You knew it was coming.
It was inevitable that MannKind (NASDAQ: MNKD) stock's red-hot momentum would come to an end. The biotech's share price more than tripled in less than two weeks. However, MannKind stock dropped by as much as 20% on Wednesday during intra-day trading after the company announced it was selling newly issued stock. This shouldn't have surprised anyone since MannKind needed to raise more cash and recently completed a warrant exchange that cleared the way for the stock offering.
But while it didn't take a Nostradamus to know MannKind's momentum would at least take a breather, the future for MannKind is more difficult to predict. Should you buy the dip -- or stay away? Here are what I think are the best arguments for each option.
Buy that dip
There are three reasons that I see why investors might want to buy the recent dip in MannKind stock. First, look at the price tag the biotech put on its stock offering -- $6 per share. The sell-off on Wednesday drove MannKind's share price well below that level. If big institutional investors are willing to pay $6 per share, there's a pretty good argument to be made that the stock is at least worth that much (and probably more). That would make the current stock price a bargain.
Second, MannKind is selling around $61 million worth of new shares. This move dilutes existing shares (based on MannKind's market cap on Tuesday) by less than 9%. The stock fell a lot more than 9% on Wednesday. If you believe the fundamentals are still in place for MannKind to be successful, buy that dip.
The third reason is similar to the second, but more fundamental. Forget how many existing shares were diluted and the offering price per share. If you think MannKind has a great product in Afrezza and that sales for the inhaled insulin will increase to, say, at least $150 million or so, buy the stock now -- dip or no dip. The only thing that matters for long-term investors with a positive outlook on MannKind is that the company will now have additional cash to keep operations going while Afrezza picks up steam.
Take the money and run (or just run)
Now, let's take the opposite perspective. Was MannKind's huge stock run-up really warranted in the first place? If you don't think so, take the money and run -- assuming you bought the stock earlier. If you didn't buy the stock, just run.
There's good reason to believe that many of the big gains enjoyed by MannKind shareholders were the result of a classic short squeeze. Nearly 30% of MannKind stock's float was sold short prior to the stock taking off. Short-sellers were no doubt in a tizzy, gobbling down antacids as they feverishly covered their positions, driving MannKind stock even higher in the process.
However, with fewer short-sellers available to scoop up shares, investors attempting to take the money and run could find lower numbers of buyers than they'd like. This could become a self-perpetuating cycle that pushes MannKind stock down even more.
MannKind's financial position is yet another reason why investors might want to take a pass on the stock. Just do the math. The company ended the second quarter with $43.4 million in cash and cash equivalents. The just-announced stock offering will net MannKind somewhere around $58 million. That gives the company somewhere in the ballpark of $101 million. But MannKind is losing almost $12 million per month. Even if Afrezza sales pick up somewhat, the biotech will probably be going back to the well to raise more cash by mid-2018. More dilution is likely on the way.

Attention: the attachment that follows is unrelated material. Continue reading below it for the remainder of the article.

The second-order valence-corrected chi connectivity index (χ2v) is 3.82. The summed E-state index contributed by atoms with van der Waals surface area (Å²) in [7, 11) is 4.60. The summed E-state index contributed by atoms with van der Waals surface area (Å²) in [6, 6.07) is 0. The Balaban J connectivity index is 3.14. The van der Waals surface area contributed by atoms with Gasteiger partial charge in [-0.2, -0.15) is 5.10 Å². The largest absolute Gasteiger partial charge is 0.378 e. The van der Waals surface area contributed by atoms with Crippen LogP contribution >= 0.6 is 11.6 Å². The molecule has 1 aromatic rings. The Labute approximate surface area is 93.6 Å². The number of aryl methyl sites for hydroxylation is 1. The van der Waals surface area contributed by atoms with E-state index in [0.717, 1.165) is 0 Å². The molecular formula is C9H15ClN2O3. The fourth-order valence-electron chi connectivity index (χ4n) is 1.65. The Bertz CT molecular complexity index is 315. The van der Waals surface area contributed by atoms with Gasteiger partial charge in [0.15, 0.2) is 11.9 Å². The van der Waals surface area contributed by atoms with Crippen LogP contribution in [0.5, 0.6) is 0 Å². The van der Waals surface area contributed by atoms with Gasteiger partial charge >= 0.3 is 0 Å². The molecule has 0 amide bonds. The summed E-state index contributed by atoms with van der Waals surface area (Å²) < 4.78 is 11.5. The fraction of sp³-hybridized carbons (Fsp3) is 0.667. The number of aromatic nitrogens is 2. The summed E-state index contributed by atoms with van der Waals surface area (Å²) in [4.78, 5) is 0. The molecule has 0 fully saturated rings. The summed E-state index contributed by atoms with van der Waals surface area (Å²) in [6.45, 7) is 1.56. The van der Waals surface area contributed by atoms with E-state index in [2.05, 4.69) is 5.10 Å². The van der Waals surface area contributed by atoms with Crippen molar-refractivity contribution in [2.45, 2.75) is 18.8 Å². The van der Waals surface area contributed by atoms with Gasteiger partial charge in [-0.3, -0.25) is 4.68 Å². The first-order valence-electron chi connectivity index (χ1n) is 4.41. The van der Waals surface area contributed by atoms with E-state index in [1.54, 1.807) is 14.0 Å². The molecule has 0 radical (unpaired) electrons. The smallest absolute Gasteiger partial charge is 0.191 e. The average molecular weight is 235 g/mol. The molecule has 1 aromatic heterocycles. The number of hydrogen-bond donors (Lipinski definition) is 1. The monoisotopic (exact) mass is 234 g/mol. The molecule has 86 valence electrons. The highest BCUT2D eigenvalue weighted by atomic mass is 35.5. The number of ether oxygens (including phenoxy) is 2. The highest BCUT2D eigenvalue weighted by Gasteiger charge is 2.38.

The most important reason to stay away from MannKind stock, though, is if you harbor serious doubts about the company's ability to succeed over the long run. After all, a much bigger drugmaker, Sanofi (SNY 1.96%), threw in the towel on Afrezza. Although MannKind secured label changes for the product that should help it sell the drug more effectively, there's no guarantee that sales will rise as high as the company needs them to do.
Back in the USSR
What should investors do? I like the Cold War strategy taken by former President Ronald Reagan with the then-Soviet Union. Reagan repeatedly used an old Russian proverb to describe his approach: "Trust, but verify." In my view, that's what investors optimistic about MannKind should do.
Count me among those who think Afrezza is a better product than its sales so far demonstrate. MannKind is already doing a better job than Sanofi did at selling the drug -- and with a much smaller team. I like how CEO Michael Castagna is leading the company, and I agree with him that the recent label change for Afrezza should allow MannKind to promote the competitive advantages for the drug more effectively.
But to quote a non-Russian proverb, "The proof is in the pudding." I'd like to see at least one full quarter of sales results with the label change for Afrezza in effect. I'm not negative about MannKind's prospects, but my optimism is tempered with a heavy dose of caution. I won't personally buy the dip with MannKind stock. However, if the company shows that it really will be able to kick Afrezza sales into high gear, this biotech, once written off by many, will definitely warrant serious consideration.